In view of the pace of change we are witnessing, the immediate question to consider is what the future holds for the sharing economy. Addressing this question requires us to first reflect on what the key factors that explain the phenomenon’s growth are. In general, the emergence of the sharing economy and its future dissemination is the result of the confluence of changes in two different areas: those strictly in the technological sphere and changes in consumer expectations. With regards to the former, digitisation and platforms offer suppliers the opportunity to adapt what they offer to constantly-changing conditions with a high degree of flexibility. This flexibility comes from both the manner in which the service is offered (for example, with few timetable restrictions) and the possibility to exploit users’ information (most likely using big data technologies). The services provided are often offered at a much lower cost than usual, due to factors such as the elimination of conventional intermediaries and the exploitation of underutilised assets (obvious examples of assets that are often scarcely used include homes and vehicles, but this can also be the case for intangible assets, such as certain types of knowledge).

There have also been substantial changes in consumers’ expectations and demands. Generally speaking, the benefits that consumers obtain from the sharing economy are the result of a combination of traditional economic factors (lower prices, less time devoted to searching or better matching of supply and demand, to mention just the main ones) and other factors of a social or environmental nature. These latter factors can include the satisfaction that comes with following more sustainable and environmentally-friendly consumer practices, greater transparency in the transactions, purely altruistic reasons or a sense of co-creating or, at least, guiding the service in question (for example, by offering proposals and/or rating the experience).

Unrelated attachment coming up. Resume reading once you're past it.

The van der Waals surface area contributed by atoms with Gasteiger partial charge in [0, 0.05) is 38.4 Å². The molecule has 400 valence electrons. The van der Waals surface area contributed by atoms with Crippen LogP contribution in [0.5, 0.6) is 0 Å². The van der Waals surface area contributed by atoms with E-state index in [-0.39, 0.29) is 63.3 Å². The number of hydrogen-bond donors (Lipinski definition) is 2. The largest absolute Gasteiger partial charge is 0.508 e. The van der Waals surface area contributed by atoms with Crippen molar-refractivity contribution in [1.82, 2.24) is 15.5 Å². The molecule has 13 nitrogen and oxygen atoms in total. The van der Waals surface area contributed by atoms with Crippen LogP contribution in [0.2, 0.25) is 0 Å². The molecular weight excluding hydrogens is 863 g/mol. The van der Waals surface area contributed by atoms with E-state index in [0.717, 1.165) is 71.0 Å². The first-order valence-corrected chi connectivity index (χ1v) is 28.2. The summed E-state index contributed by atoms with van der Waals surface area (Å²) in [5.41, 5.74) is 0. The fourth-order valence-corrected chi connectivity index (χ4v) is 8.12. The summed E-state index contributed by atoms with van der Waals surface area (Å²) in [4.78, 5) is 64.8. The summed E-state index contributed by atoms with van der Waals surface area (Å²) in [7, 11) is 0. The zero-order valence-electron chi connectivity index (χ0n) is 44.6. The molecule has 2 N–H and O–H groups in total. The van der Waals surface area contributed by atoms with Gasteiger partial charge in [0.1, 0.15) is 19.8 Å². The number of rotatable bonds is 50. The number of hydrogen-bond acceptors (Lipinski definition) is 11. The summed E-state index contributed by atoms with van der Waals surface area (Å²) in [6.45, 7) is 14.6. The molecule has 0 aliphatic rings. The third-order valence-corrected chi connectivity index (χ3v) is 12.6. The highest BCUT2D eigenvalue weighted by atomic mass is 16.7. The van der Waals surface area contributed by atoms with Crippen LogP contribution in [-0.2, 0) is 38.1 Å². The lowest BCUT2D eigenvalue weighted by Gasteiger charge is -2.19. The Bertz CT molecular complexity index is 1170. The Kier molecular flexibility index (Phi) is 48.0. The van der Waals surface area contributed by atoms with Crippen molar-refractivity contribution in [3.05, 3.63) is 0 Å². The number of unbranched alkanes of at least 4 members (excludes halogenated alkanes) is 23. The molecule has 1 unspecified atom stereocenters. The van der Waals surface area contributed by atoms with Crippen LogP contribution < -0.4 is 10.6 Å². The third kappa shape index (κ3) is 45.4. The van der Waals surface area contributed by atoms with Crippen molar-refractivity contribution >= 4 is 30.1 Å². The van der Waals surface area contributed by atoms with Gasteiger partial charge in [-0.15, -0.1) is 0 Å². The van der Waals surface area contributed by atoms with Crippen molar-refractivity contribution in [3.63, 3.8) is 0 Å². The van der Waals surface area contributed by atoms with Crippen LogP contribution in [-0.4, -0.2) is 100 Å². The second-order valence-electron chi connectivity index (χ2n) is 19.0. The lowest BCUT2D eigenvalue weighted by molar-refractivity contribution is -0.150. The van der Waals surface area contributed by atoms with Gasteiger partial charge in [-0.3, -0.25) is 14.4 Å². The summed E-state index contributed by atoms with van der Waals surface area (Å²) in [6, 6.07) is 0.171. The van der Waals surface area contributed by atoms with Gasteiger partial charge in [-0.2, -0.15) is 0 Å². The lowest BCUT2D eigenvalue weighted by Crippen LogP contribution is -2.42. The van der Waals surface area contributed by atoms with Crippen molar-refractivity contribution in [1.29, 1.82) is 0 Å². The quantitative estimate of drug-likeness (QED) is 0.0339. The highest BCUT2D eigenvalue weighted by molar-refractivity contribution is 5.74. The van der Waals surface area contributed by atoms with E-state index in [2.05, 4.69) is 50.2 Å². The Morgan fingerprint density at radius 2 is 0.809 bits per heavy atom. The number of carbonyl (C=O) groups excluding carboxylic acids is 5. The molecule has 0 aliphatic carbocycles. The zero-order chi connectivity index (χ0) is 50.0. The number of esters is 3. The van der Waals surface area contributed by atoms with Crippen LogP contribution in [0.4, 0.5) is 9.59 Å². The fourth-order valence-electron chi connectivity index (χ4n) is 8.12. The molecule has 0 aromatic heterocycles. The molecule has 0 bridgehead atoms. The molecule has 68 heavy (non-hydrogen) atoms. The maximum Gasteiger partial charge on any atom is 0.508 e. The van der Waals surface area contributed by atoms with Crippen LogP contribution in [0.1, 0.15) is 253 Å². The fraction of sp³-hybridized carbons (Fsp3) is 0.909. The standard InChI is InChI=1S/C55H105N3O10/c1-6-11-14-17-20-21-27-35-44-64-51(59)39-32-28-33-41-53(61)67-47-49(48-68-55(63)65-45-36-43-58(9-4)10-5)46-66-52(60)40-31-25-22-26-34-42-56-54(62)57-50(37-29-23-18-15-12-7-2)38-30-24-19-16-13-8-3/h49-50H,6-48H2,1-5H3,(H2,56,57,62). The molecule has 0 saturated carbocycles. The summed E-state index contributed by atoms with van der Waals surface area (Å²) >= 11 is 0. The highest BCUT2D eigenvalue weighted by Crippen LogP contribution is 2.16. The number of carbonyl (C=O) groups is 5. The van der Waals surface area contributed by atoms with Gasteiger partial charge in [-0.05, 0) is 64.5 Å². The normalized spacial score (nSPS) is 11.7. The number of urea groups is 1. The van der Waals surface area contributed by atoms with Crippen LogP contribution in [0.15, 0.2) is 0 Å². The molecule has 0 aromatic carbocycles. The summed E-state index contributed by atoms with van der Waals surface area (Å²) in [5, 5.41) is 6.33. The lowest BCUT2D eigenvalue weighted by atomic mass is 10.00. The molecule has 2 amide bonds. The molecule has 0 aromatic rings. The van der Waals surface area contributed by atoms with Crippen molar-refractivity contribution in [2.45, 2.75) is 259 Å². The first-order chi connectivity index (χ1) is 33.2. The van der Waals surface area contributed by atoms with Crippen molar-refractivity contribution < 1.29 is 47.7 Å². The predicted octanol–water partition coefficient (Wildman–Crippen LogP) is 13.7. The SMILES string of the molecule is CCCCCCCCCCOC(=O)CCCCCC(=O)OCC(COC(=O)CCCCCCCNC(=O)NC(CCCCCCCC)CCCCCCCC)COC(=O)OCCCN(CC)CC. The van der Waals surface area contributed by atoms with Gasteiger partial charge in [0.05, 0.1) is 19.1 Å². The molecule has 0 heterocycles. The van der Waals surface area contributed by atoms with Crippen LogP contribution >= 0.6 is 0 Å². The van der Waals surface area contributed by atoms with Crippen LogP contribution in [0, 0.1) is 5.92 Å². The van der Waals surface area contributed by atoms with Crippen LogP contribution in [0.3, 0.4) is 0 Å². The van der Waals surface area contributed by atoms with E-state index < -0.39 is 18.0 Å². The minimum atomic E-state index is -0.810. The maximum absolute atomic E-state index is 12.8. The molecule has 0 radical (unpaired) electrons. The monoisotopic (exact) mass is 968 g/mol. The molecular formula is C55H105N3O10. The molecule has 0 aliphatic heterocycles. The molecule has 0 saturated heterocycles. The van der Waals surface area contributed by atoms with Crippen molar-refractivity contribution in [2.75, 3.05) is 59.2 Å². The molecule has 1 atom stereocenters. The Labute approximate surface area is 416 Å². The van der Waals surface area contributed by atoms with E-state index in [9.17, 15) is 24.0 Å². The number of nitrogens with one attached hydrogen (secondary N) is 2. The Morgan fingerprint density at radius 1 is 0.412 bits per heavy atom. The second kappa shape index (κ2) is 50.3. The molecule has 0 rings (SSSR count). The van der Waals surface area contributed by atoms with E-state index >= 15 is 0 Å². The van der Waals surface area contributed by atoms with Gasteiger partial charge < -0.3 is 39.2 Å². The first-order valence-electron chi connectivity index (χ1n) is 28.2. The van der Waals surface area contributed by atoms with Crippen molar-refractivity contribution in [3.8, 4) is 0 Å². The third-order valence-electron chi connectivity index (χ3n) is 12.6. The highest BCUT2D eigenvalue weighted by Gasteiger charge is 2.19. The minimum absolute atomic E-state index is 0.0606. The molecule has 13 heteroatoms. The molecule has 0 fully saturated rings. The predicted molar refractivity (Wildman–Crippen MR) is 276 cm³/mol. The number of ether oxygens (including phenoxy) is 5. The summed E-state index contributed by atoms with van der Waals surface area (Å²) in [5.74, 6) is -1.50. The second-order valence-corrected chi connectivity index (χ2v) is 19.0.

If these are the factors underlying the expansion of the sharing economy, it is worth considering how they interact with different business models. As with other changes associated with innovation and technological shocks, it is generally possible to distinguish three possible situations. The first situation would involve business models which have been created from scratch, using digital platforms and the collaborative approach, and which have been able to meet consumers’ new demands. We will refer to these as «pure» business models. Chronologically, these «pure» business models were the first to materialise and are more clearly associated with the phenomenon of the sharing economy. A second group is what we will refer to as «revolutionised» business models, referring to those whose traditional way of competing is being substantially altered by the emergence of the sharing economy. These business models will probably have to create hybrid business models in the future, incorporating elements of digital collaboration into other aspects of their traditional core business. Finally, there will also be companies whose business model will not be affected by the sharing economy, or only marginally so, which we will label «traditional» business models.